Adobe LiveCycle Workbench
End User Access to LiveCycle
You can now work with LiveCycle while you are on the go. Access from the Blackberry, iPhone and Windows Mobile device.
With LiveCycle Workspace for Mobile you can view and manage your tasks within enterprise processes, as well as search, view, edit and approve/deny items. And if you are an iPhone user, you have calling ability as well.
Adobe LiveCycle Mobile Access
Many users still work from the desktop. Adobe's new Launchpad for the desktop provides one-click access to LiveCycle services including drag and drop rights management, converting documents to PDF and/or sending them somewhere. IT can use it to automate processes as well.
The Launchpad is built using Adobe's AIR runtime.
LiveCycle ES2 has taken great pains to offer developers new capabilities, including:
LiveCycle Moasic ES2: A composite RIA framework for developing custom applications. It's like a portal, but they don't call it a portal.
Adobe LiveCycle Moasic
The applications developed can be either browser-based or built on AIR for the desktop. Applications take a task centric view. Each tile (widget) can display content and information from a backend system, and the tiles are integrated together using "auto-intelligence".
Application users can customize their view, and layouts are dynamic and changeable on the fly.
With the SDK, developers can easily take existing applications and convert them into tiles that can then be used within a Moasic application. Also included are out-of-the-box skins and shells and a layout manager.
Other developer improvements include:
- LiveCycle Plug-in for Flash Builder 4: You can now discover and consume LIveCycle services in any flex-based application. The Flash Builder is still in beta.
- LiveCycle Collaboration Services: A hosted service for building collaborating capabilities into new and existing applications (formerly Adobe Flash Collaboration Service).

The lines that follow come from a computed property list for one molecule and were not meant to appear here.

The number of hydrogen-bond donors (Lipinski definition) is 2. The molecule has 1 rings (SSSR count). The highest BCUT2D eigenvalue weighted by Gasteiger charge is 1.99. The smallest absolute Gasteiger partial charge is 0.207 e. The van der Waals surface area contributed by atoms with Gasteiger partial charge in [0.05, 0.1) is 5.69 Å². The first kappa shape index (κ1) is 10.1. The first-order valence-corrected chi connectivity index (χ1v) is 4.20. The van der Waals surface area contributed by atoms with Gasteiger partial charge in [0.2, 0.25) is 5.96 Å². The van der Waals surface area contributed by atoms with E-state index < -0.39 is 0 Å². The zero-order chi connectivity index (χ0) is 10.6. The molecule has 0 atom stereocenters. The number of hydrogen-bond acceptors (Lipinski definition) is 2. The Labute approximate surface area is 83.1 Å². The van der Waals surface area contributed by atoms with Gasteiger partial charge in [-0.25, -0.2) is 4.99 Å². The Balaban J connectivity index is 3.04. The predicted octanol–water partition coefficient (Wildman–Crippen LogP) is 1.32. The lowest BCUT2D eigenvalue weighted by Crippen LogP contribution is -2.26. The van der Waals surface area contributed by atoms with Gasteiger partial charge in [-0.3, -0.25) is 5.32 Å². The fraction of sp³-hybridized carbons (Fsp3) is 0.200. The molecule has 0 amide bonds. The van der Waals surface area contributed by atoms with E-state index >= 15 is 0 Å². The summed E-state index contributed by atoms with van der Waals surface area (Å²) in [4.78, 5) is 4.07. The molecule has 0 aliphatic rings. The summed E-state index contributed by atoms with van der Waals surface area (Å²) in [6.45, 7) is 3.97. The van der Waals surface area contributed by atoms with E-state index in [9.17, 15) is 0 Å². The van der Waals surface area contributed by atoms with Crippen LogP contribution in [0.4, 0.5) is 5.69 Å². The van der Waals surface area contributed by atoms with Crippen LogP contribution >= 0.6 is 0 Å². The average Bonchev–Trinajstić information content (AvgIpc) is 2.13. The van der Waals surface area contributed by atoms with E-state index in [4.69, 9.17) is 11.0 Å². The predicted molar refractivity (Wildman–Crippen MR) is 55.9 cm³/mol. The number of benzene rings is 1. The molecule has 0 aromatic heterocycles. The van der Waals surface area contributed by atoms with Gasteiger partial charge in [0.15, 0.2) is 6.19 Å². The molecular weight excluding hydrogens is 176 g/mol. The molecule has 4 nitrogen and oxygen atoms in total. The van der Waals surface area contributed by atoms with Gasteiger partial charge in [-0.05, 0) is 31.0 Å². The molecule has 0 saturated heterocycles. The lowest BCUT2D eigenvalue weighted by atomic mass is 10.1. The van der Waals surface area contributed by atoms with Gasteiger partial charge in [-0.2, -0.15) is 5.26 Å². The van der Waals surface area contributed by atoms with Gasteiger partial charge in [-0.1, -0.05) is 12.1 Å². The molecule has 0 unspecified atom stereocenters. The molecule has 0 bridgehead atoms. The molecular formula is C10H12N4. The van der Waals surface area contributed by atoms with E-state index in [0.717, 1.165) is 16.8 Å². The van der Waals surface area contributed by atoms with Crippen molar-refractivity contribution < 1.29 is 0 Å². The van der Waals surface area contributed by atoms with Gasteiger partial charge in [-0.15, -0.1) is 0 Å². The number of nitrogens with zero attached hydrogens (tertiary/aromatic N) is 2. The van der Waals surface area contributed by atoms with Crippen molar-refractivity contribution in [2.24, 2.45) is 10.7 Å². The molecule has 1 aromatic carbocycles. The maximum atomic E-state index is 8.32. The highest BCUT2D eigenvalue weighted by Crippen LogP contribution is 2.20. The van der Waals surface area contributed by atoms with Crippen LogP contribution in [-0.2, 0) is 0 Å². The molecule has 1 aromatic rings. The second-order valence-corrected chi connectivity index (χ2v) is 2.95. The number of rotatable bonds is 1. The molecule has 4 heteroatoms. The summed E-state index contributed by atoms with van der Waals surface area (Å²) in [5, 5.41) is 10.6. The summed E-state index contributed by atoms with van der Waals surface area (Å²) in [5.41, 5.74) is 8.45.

- LiveCycle Application Modeling: A new modeling technology that enables developers to create objects that can then be integrated into new application. The modeling software automatically generates the services required to manage the new object. The technology allows developers to write integrated Flex and LiveCycle applications at a higher level of abstraction and with less code.
Adobe LiveCycle Application Modeling
All These New Tools and the Cloud
If all these new tools and capabilities aren't enough, Adobe is also announcing their new cloud-based deployment model for both development and production. Development services include a complete pre-configured Amazon instance, along with Adobe Developer Express.
Production services include 24/7 monitoring, support, recovery and upgrades.
And That's Not All
Like we said, there are a lot of new tools and capabilities packed in Adobe LiveCycle ES2. So much that we've covered most of the highlights, but there's more than we had time for, including most notably, the Solution Accelerators. We'll have more on that in a following article.
Adobe expects to release LiveCycle ES2 sometime before the end of this year. Pricing typically starts at around US$ 50,000 and is based on the number of CPUs, the number of users and/or number of documents. The Cloud-based version is expected in early 2010.